Delia Locke


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1871. June 18. Sabbath. The weather is a little cloudy here at Mr. Hatfield's, and my spirits are rather low, I do not feel very well for weariness, and the Sabbath here is so lonely. Nature's surroundings here are grand and beautiful but there are no religious services, I suppose, within thirty miles, and I am not among congenial spirits. But I have been reading the beautiful narrative of Jesus raising Lazarus to life from the dead, and his words to his disciples are full of comfort, while the question following comes home to my heart. "Believest thou this?" Yea Lord, I do believe and trust in thee. The boys have been taking the little trout from the brook here without hook or line. Bob Hatfield wades into the water, sledge hammer in hand, and strikes the rocks on the river bed, which process stuns the nearest fishes, and they are then taken out with the hand. They took out forty five this morning in this way. I have been trying to get rested and refreshed, to be ready for tomorrow's journey. It looks much like rain. (T.S.R. 62. 2 P.M. 90. S.S. 80.) June 19. Monday. The weather is still cloudy, and it may rain at any moment. We started at ten o'clock from Mr. Hatfield's, bound to the Big Tree Grove. We passed over the dangerous road to the South Fork of the Mokelumne, pleasantly and safely, and there we stopped, by the bridge, and ate our lunch. We then proceeded to Railroad Flat, arriving there at two o'clock, and from that place to the Big Trees the road is mostly up, up, up, till we reach a great elevation. We could hear the thunder muttering in the distance, and see the lightning playing amongst the hills, and soon after we passed the San Antoio Creek, the shower also came upon us. At the bridge, we overtook an elderly man, who had wandered away from the Big Tree Hotel, fishing in the Creek, and was now in danger of being benighted. He begged a ride with us, and we took him in, and he considered himself very fortunate. He was father-in-law to Col. Jackson - the president of the new railroad now building by way of Milton. We code all the rest of the way in the rain, arriving at the Big Trees about sunset, and found the Hotel quite crowded with visitors. They are busily putting up an addition to the Hotel in order to accommodate to the increasing number of visitors. For miles along the road, the pines and other trees are so large, that we were rather skeptical as to whether the "famous Big Trees" were so much larger, after all. But we came upon their all at once, and were fully convinced that there is no hoax about there. The two "Sentinels" between which the road passes, are wonderful trees, but much smaller than some of the others, all of which we hope to visit in the morning, if it is not too wet. (T.S.R. 64. 2 P.M. 90. S.S. 73.) June 20. Tuesday. Here we are in the Big Tree Grove. The air is cool and pleasant, but it is still quite wet under the trees, where the sun cannot shine much. Luther was out in the grove before the five o'clock stage left the house. But we did not feel like stirring so early. However after breakfast, we started on a walk through the grove. I am glad I came to see these trees, for I never could have realized how wonderful they are, without seeing them. The stump on which the summer house is built, is thirty two feet in diameter. What a thought that probably these trees germinated thousands of years ago! Most of the large trees have their names inscribed on marble tablets, and fastened to their trunks. Some of their names are - Henry Clay - Abraham Lincoln - Sherman Grant - Sheridan. Washington - Daniel Webster - Broderick- Old Dominion. Verment Hentmky. Old Maid - Old Bachelor. Father & Son ( a large and a smaller tree growing together). Henry Ward Bucher etc. The "Mother of the Forest" is standing peeled and dead - height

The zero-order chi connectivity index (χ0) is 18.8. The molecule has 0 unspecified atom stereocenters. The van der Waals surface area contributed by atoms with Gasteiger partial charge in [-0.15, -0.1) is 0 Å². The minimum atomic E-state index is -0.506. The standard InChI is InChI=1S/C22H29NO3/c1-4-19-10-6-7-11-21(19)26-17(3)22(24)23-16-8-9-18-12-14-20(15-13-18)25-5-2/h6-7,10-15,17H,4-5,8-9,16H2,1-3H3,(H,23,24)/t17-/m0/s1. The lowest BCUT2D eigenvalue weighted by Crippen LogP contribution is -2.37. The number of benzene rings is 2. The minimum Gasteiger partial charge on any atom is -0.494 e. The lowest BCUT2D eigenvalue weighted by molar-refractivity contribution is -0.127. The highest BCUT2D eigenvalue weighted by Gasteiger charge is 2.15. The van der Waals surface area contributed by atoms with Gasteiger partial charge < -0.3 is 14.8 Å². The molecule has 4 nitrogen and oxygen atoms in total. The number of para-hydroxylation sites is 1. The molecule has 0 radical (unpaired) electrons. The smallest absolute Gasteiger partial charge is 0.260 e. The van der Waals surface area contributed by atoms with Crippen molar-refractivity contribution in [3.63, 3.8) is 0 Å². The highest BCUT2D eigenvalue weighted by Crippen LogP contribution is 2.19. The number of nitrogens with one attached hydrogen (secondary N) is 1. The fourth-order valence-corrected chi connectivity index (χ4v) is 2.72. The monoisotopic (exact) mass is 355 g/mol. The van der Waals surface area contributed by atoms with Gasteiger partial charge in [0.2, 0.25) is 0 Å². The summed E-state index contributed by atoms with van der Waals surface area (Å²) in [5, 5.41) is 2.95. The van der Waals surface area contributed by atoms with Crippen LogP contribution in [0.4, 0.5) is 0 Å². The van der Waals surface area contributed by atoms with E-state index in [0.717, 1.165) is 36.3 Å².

Date Original

January 1871

Dates Covered



Original diary dimensions: 22 x 33 cm.

Resource Identifier



Holt-Atherton Special Collections, University of the Pacific Library

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Delia Locke, diaries, women, diarist, California, Locke-Hammond Family Papers, Lockeford, CA, Dean Jewett Locke, rural life, rural California, 19th Century, church, temperance organizations, Mokelumne River Ladies' Sewing Circle, temperature recordings, journal